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Can I Get a DUI on a Bike in Illinois?

Updated on November 21, 2021 → Under

Rather than drive your motor vehicle or take an Uber to and from an event where the consumption of alcoholic drinks is involved, some people ride their bikes. Even though you avoid the risk of getting involved in a serious motor vehicle accident and injuring other people, is it possible to still get a DUI on a bike in Illinois? 

Although many states consider impaired bike riding as equivalent to drunk driving and punishable as such, Illinois isn't one of those states. According to the laws in Illinois, drunk drivers are prohibited from operating motor vehicles. This means you can't get charged with a DUI while bicycling in Illinois. 

However, this doesn't make you immune to other criminal charges. For instance, if your behavior while riding your bike drunk causes alarm or disturbance to the peace, you might be charged with disorderly conduct. Bicycle operators on the road also must follow the same traffic laws as motorists, so committing a traffic offense will also result in a traffic stop. 

On the other hand, e-scooters and bicycles modified with an electric motor and battery-powered engines are considered motor vehicles and subject to Illinois DUI laws. Yet, if the engine doesn't generate speeds greater than 20 miles per hour, you need not worry about a drunk driving charge. 

If you or a family member has been charged with intoxicated bike riding in Chicago, contact an experienced DUI attorney at Dohman Law Group at847-359-4005 and schedule a no-cost initial consultation. Our experienced attorneys have helped thousands build a strong defense and beat or reduce DUI charges throughout Cook county, DuPage County, and more.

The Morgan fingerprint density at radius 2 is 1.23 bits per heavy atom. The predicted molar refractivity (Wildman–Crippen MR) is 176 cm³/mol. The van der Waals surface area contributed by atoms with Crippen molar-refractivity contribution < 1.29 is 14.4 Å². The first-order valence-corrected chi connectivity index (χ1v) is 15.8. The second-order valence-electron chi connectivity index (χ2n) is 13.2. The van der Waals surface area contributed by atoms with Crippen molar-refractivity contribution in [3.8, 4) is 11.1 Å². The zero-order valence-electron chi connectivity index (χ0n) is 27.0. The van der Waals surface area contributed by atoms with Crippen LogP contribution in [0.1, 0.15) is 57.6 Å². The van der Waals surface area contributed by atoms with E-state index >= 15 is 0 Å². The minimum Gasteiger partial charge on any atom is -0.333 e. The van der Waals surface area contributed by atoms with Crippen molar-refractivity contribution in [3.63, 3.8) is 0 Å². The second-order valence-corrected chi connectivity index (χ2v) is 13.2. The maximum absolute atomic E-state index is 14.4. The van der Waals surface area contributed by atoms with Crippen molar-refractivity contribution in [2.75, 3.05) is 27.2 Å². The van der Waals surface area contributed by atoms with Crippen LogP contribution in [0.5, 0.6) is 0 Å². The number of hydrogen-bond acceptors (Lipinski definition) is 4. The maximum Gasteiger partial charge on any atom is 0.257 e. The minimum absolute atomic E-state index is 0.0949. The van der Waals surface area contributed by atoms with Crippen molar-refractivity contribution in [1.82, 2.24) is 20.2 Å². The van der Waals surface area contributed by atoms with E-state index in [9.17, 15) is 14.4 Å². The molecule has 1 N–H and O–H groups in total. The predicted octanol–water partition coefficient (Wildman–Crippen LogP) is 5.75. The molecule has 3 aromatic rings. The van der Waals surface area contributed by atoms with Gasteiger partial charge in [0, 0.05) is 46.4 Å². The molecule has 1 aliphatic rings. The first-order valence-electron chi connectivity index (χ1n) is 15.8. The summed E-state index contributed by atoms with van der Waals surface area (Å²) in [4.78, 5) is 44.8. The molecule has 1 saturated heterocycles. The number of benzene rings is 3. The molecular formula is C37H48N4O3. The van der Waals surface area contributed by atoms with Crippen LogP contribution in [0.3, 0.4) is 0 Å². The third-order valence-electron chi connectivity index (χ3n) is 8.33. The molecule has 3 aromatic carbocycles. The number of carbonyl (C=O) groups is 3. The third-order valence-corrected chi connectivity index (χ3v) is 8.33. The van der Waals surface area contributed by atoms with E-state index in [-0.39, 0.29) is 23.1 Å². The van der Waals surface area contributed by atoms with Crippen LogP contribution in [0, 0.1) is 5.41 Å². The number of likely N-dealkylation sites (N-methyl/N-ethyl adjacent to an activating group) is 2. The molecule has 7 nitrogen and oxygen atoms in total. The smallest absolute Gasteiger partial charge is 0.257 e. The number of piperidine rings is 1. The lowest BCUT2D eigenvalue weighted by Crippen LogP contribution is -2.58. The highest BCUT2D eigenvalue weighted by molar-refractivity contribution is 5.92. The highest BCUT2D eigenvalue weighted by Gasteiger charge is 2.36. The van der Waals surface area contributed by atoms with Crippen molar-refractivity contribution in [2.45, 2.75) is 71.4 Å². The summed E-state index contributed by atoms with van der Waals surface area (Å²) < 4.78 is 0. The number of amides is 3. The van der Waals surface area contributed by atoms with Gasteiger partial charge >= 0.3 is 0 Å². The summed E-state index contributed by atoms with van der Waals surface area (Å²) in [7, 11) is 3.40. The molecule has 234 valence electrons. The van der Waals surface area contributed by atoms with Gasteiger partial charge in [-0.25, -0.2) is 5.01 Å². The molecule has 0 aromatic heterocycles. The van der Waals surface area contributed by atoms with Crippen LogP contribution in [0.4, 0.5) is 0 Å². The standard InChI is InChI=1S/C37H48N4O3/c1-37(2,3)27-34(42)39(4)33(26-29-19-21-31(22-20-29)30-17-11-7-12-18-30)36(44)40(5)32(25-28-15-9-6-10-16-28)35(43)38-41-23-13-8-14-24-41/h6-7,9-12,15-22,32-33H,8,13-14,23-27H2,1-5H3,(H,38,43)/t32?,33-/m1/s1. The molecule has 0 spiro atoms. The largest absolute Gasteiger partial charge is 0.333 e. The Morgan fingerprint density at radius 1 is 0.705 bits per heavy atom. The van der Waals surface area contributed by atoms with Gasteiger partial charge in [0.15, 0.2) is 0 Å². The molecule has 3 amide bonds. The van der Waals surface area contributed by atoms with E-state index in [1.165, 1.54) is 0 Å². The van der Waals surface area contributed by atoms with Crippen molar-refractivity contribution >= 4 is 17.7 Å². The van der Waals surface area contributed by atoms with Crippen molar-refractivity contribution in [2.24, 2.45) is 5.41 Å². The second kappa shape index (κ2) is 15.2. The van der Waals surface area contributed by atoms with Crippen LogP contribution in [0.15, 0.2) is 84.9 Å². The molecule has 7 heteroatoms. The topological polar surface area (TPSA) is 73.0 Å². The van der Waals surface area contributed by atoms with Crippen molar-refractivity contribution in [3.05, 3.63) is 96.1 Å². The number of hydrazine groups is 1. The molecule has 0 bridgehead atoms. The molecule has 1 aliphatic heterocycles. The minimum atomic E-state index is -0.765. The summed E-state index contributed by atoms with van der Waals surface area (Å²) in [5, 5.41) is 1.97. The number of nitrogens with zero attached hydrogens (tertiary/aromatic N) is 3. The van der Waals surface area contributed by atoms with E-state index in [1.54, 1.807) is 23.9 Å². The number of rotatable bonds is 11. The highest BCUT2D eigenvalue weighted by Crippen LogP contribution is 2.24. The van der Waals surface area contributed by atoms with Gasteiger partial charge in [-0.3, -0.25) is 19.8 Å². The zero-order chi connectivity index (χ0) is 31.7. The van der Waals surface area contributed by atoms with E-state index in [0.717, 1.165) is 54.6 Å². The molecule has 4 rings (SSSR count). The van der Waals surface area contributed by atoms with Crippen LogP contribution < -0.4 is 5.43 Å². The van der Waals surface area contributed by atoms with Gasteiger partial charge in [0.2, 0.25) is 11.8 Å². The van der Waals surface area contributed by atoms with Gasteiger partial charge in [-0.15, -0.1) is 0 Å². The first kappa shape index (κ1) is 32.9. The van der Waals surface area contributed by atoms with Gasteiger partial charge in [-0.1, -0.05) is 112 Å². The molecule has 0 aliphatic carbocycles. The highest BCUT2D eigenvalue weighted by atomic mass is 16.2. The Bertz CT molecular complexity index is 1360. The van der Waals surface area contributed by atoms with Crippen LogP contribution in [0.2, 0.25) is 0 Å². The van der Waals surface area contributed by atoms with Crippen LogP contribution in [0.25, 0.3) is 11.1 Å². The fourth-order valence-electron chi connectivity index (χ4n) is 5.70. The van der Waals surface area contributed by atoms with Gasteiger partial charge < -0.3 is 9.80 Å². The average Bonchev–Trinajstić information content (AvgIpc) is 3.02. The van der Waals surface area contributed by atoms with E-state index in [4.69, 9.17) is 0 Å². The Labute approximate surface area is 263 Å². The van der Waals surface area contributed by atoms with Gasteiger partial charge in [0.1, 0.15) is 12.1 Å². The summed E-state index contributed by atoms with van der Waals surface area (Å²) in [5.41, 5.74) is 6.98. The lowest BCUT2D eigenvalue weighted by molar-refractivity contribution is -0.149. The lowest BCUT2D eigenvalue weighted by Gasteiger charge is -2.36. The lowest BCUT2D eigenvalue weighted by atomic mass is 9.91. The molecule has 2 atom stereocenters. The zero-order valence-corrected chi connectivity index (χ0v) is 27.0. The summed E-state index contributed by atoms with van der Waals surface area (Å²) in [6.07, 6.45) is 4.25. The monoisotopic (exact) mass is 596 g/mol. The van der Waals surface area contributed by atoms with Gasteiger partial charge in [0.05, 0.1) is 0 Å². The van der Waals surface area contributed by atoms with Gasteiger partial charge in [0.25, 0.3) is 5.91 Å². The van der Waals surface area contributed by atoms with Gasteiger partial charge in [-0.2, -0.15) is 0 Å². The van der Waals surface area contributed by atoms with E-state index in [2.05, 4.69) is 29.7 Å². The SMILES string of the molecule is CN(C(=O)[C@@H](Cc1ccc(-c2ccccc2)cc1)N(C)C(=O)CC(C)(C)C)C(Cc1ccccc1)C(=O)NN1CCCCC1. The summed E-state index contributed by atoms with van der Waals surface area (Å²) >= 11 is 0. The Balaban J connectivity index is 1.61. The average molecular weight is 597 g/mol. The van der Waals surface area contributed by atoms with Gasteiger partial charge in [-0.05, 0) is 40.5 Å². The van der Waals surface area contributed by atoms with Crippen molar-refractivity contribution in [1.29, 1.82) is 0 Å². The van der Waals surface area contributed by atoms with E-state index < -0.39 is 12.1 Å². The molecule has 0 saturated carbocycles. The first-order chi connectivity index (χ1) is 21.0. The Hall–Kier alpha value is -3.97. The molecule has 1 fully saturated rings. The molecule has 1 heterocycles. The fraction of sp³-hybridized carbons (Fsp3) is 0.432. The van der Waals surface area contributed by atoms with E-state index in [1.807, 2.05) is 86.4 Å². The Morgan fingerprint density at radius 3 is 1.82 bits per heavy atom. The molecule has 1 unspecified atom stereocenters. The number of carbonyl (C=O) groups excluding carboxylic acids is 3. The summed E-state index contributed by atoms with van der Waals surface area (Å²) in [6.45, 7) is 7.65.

What is Drunk Biking in Illinois? 

Do you ride your bike to work, school, for recreation, or for sport? Many people do in the greater Chicago metro area. In fact, more people are also using their bikes as their primary form of transportation. This isn't surprising as gas prices continue to rise alongside serious concerns for the environment. 

Sometimes, though, people who ride their bicycles – like those who drive – consume alcoholic drinks and then hop on the bicycle to peddle home. That's a scary situation for just about anyone: you--other pedestrians, bicyclists, and motorists – based, of course, on your biking route.

According to Illinois' definition of a vehicle, the following vehicles are subject to DUIs:

  • Trucks
  • Cars
  • Snowmobiles
  • Motorcycles
  • Mopeds
  • Boats
  • Golf carts

Traditional bikes, however, don't qualify because they're "moved by human power." Again, in Illinois DUI laws don't apply to bicycles the same as they do motor vehicles. 

This, however, doesn't mean there won't be consequences for drunk biking in Illinois.

Learn More: The Real Cost of a DUI

What Happens if I Get Caught Riding a Bike While Drunk?

The consequences of riding your bicycle under the influence of alcohol or other drugs are many. Drugs and alcohol impair the senses. Riding a bicycle is a dangerous activity even when you're sober and in control of all your senses, and all the more dangerous when you're intoxicated and not in complete control. 

So, when you ride a bicycle while impaired by alcohol or drugs, you put yourself and everyone around you at risk. If a law enforcement officer witnesses you riding your bicycle and suspects you're impaired, they may stop you and question you. This can cause an arrest for disorderly conduct or a citation for traffic violations.